Tuesday, June 9, 2009

I Don’t Need Your Ruby Slippers

It has been a rough couple of weeks thanks to the shooting death of Dr. George Tiller. By now you have probably heard of him... provider of the late term abortion. The blog-o-sphere has been burning with his name and the stories of his clients who traveled to Kansas to give what only he would take.

As many of you know, I am pro-choice. And, even if I did have a momentary lapse after looking at pictures of first trimester abortions, I have recovered. Because being pro-choice doesn’t mean that I have to think your choice (or mine) is good or even appropriate.

But if you are going to do it, be honest with yourself at least. Aborting a pregnancy, terminating a pregnancy, pregnancy interruption, losing a baby, letting it go, saving your baby from a “lifetime of suffering”... it all equals the same thing... choosing to end your baby’s life. That is a death sentence.

And I would do it.

You read that right. I know what it is like to be sitting in a doctor’s office with a belly full of broken baby. The difference was that, in my mind, my imperfect baby did not merit a place on Gordo’s broken baby list. He writes,

“If anything, late-term abortions should be less offensive, since they’re so often performed in order to save a woman from having to carry a fetus to term who has one of the following horrific conditions”



He put T21 on his “save me from this horror” list. He put my sweet baby on the hit list. When I let him know that Down syndrome is not a “horrific condition” and not worth a death sentence, he told me I must be lying about being pro-choice.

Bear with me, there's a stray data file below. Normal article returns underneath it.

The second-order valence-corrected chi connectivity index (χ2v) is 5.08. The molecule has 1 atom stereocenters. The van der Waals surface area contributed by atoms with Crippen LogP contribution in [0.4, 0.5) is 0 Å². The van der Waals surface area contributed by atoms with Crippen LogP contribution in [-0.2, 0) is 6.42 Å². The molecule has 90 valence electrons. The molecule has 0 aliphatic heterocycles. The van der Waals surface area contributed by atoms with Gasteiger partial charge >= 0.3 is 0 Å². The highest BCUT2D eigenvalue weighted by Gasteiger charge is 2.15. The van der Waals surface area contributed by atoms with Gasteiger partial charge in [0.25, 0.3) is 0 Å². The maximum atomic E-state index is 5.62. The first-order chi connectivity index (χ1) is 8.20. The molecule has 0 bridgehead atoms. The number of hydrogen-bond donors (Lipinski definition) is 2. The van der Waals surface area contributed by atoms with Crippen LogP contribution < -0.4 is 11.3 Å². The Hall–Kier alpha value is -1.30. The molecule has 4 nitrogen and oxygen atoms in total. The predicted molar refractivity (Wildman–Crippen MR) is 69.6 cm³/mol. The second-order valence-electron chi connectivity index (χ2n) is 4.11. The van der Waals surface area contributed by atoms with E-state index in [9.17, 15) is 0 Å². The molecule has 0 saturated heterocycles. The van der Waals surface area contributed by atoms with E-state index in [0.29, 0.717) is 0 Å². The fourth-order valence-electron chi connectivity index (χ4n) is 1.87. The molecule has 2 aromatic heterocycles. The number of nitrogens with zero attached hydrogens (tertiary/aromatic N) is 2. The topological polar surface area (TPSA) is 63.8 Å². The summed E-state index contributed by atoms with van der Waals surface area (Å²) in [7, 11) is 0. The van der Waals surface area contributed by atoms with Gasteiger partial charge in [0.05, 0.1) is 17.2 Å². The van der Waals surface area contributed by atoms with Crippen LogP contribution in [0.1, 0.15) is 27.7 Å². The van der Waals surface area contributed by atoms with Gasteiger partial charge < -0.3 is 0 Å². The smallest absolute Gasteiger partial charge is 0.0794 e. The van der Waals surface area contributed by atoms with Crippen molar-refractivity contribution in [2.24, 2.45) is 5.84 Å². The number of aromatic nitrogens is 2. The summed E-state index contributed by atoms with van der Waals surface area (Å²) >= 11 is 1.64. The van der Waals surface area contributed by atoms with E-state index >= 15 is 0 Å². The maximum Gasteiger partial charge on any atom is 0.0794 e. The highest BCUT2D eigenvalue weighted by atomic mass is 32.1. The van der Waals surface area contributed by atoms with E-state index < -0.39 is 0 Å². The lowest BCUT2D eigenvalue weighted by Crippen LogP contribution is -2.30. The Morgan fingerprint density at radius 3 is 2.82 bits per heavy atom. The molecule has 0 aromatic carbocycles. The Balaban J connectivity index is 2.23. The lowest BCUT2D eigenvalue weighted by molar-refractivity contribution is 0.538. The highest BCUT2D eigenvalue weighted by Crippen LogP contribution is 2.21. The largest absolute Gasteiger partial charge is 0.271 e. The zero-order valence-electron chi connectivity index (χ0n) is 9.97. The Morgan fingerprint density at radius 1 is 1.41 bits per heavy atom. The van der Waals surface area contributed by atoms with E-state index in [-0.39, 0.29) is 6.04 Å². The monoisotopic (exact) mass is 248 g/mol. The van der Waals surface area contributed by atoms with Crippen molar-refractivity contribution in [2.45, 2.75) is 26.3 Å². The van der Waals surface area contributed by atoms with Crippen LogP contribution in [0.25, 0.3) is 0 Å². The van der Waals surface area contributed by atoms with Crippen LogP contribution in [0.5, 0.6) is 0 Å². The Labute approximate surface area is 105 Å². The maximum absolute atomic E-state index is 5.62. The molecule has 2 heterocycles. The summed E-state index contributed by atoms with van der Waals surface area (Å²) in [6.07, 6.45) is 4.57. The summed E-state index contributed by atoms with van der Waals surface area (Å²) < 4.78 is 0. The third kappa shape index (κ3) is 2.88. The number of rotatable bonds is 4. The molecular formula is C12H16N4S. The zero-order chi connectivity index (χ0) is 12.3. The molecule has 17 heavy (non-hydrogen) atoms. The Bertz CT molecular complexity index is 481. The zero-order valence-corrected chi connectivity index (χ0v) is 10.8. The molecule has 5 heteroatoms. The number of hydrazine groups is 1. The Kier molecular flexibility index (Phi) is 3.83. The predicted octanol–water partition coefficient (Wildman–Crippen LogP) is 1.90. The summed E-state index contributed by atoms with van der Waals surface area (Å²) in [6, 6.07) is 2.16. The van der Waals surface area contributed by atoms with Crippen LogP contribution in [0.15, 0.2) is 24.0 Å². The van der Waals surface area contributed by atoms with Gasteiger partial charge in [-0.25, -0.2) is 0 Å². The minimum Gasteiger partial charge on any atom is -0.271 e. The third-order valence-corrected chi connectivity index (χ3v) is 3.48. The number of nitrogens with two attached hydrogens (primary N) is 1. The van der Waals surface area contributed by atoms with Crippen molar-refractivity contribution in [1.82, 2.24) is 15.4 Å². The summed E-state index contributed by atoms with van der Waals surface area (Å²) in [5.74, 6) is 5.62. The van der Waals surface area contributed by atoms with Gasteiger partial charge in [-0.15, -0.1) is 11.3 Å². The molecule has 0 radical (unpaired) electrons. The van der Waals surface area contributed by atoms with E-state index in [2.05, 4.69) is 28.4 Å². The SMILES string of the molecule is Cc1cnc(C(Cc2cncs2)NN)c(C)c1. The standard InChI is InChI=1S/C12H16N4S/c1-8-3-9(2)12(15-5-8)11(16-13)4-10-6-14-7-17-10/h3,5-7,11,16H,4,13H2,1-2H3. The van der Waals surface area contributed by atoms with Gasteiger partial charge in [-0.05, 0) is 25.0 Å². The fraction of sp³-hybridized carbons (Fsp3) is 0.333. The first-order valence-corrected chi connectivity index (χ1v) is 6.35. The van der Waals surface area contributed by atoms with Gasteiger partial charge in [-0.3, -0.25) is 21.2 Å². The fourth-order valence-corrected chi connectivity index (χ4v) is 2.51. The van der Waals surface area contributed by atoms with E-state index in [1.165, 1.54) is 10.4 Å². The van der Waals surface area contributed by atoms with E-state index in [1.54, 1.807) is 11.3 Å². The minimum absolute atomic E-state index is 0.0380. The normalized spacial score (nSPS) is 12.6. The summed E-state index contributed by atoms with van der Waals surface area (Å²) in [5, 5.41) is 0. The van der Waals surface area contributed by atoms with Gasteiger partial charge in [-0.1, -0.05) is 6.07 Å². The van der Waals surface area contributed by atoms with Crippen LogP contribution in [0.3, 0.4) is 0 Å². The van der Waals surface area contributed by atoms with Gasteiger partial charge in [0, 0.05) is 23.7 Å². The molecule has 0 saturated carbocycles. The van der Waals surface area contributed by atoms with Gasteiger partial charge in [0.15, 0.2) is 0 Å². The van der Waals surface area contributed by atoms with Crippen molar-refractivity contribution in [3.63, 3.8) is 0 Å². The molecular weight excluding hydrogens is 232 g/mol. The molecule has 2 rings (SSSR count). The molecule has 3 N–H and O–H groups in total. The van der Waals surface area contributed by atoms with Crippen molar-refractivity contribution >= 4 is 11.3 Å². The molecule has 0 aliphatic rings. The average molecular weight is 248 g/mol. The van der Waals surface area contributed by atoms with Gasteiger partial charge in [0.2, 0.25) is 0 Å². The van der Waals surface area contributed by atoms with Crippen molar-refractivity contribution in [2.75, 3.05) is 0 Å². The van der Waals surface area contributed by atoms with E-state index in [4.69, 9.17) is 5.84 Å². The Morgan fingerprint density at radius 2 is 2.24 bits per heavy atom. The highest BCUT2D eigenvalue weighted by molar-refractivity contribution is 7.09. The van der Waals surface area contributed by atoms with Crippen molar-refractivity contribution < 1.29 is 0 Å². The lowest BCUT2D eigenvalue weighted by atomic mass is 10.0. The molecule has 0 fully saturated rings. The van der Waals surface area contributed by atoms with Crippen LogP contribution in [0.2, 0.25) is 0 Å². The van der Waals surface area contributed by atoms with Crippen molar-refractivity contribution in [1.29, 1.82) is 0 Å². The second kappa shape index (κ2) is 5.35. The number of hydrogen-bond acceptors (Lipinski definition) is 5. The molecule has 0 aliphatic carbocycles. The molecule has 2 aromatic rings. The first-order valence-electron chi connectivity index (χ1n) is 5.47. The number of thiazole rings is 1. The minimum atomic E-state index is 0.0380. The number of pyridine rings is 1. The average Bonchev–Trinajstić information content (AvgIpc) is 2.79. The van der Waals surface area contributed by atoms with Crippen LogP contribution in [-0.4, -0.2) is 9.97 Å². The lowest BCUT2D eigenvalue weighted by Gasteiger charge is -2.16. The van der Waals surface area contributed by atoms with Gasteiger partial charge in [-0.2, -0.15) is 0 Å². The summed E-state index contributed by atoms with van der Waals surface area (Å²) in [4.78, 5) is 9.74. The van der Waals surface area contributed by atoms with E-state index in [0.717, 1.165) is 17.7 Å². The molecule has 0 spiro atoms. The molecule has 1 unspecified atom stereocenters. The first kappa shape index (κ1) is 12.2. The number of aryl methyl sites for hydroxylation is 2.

I am not lying. There are conditions on his list that I might not accept for my child. No, not the ones that are incompatible with life, like T18 or Potter’s syndrome... the other ones... the ones that are compatible... but are so very hard to live with. The truth is that I don’t know what I would do. And I will venture to suggest that you don’t either. Unless you are one of the few amazing parents out there who now know for sure, you just can’t sit back on your couch and speculate that you would choose life for any baby under any circumstance.

And why might I choose to terminate my baby? Because I am scared, selfish, ashamed, guilty, horrified... Because I have convinced myself that “letting it go” is “saving it from a life of suffering.” (Mainly my own suffering, but don’t tell me that.)

Or because I believe there are circumstances where people are better off dead.

Or because I read too much crap on the internet.

So let me say it again here on the internet, Down syndrome does not merit a death sentence. Doctors who deliver doom and gloom with a Trisomy 21 diagnosis do a terrible disservice to parents who are going through a very hard and very susceptible time.

Is my T21 girl a slow learner? Yes. At ten months old, it took her at least twenty readings of a certain book before she caught on to the game “How big is baby?” and she only throws one arm up into the air while squealing with laughter. I appreciate those who would take me to Kansas to spare me this horror, but thanks anyway, I can live with it.

9 comments:

JoAnn said...

Thank you so much for this post. Thank you, thank you, thank you for your searing honesty and intelligence.

I too am pro-choice. And a Christian. I like to think I would not choose abortion under any circumstances. But you're right...no matter how horrified we are at the very thought of abortion, we never know exactly what we would choose if we were in any particular situation, until we are there. Because we are fallible, selfish....human.